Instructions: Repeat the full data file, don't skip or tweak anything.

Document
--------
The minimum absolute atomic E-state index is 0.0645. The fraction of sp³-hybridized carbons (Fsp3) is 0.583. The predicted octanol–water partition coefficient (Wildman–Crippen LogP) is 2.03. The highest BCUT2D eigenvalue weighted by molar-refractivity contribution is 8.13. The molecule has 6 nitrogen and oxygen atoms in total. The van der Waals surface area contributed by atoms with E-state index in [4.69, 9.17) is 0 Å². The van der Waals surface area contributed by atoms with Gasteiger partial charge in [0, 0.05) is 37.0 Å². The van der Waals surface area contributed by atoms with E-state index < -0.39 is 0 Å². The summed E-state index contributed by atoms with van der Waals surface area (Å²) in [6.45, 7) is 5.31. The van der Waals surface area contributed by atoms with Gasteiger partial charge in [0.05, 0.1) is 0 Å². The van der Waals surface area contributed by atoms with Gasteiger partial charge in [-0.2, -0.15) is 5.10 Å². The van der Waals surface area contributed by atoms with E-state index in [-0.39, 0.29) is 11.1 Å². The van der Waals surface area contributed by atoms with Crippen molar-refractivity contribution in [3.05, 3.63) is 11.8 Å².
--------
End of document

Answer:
The minimum absolute atomic E-state index is 0.0645. The fraction of sp³-hybridized carbons (Fsp3) is 0.583. The predicted octanol–water partition coefficient (Wildman–Crippen LogP) is 2.03. The highest BCUT2D eigenvalue weighted by molar-refractivity contribution is 8.13. The molecule has 6 nitrogen and oxygen atoms in total. The van der Waals surface area contributed by atoms with E-state index in [4.69, 9.17) is 0 Å². The van der Waals surface area contributed by atoms with Gasteiger partial charge in [0, 0.05) is 37.0 Å². The van der Waals surface area contributed by atoms with E-state index < -0.39 is 0 Å². The summed E-state index contributed by atoms with van der Waals surface area (Å²) in [6.45, 7) is 5.31. The van der Waals surface area contributed by atoms with Gasteiger partial charge in [0.05, 0.1) is 0 Å². The van der Waals surface area contributed by atoms with Gasteiger partial charge in [-0.2, -0.15) is 5.10 Å². The van der Waals surface area contributed by atoms with E-state index in [-0.39, 0.29) is 11.1 Å². The van der Waals surface area contributed by atoms with Crippen molar-refractivity contribution in [3.05, 3.63) is 11.8 Å².